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ECNP in depth: Maurizio Popoli


Stress synapses and psychopathology

Maurizio Popoli is professor of Pharmacology at the Department of Pharmacological and Biomolecular Sciences, University of Milano, Italy.

In the last several years, the role of stress in neuropsychiatric disorders has been a central object of investigation in his research group. Stress-related neuropsychiatric disorders, such as depression, anxiety, and post-traumatic stress disorder (PTSD), represent one of the great therapeutic challenges for the 21st century, which announces itself as a phase of great social, economic and geopolitical changes. The stress response is a physiological reaction to environmental changes that can be positive and proadaptive (in most cases) or negative and maladaptive. Everyone reacts differently: for some people, stress is an incentive to do better, and may enhance one’s cognitive capability.

Others, due to both different genetic characteristics and personal story, may have trouble reaching the necessary adaptation to environmental changes. This negative response can become more frequent when an individual is exposed to particularly strong (as is often so in PTSD), or repeated stressful stimuli. In this case we speak of maladaptive responses, which can favour the onset of diseases, mental but also cardiovascular, metabolic and of different types.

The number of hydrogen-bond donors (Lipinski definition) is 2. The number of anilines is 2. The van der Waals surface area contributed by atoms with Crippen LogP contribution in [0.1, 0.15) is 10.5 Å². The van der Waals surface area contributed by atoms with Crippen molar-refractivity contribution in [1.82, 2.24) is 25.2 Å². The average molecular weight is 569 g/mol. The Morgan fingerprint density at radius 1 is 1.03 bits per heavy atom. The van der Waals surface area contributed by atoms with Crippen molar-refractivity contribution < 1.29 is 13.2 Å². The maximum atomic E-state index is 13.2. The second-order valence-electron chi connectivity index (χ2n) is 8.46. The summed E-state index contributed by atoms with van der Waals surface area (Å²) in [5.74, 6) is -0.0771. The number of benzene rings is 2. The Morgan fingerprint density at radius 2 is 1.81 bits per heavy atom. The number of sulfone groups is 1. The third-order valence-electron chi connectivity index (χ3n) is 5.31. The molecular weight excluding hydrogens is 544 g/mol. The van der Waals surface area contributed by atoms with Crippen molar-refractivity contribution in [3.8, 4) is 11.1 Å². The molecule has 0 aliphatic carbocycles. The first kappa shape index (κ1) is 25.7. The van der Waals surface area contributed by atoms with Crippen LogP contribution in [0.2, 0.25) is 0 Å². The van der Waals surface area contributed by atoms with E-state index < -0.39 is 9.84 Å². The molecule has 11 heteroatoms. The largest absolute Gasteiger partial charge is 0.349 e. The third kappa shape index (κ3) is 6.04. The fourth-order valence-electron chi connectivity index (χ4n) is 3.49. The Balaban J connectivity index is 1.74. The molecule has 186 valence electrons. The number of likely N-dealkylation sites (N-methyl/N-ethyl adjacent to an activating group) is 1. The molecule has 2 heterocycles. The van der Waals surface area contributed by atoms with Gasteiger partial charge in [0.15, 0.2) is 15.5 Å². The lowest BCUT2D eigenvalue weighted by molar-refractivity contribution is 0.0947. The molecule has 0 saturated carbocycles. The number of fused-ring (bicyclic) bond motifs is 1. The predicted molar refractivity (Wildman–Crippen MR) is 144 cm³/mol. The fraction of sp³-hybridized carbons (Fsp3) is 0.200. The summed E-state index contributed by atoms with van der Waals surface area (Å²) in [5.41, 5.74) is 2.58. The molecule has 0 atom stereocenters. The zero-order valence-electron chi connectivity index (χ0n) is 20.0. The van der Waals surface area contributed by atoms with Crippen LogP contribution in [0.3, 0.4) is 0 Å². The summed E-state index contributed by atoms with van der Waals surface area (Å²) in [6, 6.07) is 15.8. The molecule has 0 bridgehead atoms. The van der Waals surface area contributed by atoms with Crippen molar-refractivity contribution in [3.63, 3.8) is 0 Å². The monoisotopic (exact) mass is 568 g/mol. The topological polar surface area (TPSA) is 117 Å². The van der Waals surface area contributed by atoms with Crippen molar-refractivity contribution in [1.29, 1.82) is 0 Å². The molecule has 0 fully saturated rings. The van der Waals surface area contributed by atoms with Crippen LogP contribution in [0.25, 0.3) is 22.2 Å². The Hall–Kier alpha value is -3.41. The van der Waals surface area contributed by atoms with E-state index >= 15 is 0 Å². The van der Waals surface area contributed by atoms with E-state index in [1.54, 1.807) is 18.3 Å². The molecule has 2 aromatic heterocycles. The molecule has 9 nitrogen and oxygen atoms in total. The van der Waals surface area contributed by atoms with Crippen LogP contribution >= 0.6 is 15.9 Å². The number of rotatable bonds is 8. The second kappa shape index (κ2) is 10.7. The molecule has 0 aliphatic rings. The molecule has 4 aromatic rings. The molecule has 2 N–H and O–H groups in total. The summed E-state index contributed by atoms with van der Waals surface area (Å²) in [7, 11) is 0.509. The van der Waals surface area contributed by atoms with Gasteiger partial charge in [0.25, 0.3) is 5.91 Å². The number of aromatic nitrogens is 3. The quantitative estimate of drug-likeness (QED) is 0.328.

You mention in recent literature the time-dependent nature of the changes in synaptic function and brain architecture that occur as a result of stress1. Could you describe these changes?
It has been shown by several studies that the neuronal architecture of select brain areas (hippocampus, prefrontal cortex) is altered in humans affected by some mental disorders, such as depression and PTSD. The volume of these areas is smaller in patients, and in a number of studies also reduced density of dendrites and synaptic spines has been found in the same areas. A large number of studies with chronic stress models in rodents characterised the changes in equivalent brain areas of animals, finding reduced volume, reduced density of dendrites/spines, as well as reduced synaptic connectivity and behavioural changes. Human and rodent data taken together strongly suggest that these changes are the result of a maladaptive stress reaction, and that this is a main component of pathophysiology, characterised by changes and/or disconnection of key brain networks. In rodents, a few weeks of stress are enough to induce structural changes, which makes sense if one considers that one month of adult rat/mouse life roughly corresponds to three years of human life. However, so far most studies have just assessed the changes between stressed and control rodents; a growing body of literature is showing that, as for humans, rodents have different individual reactions which allow us to distinguish subjects with greater vulnerability to the effects of stress from more resilient individuals. Understanding what distinguishes a vulnerable (maladaptive) from a resilient (proadaptive) response is a major goal of research on the pathophysiology of stress-dependent disorders.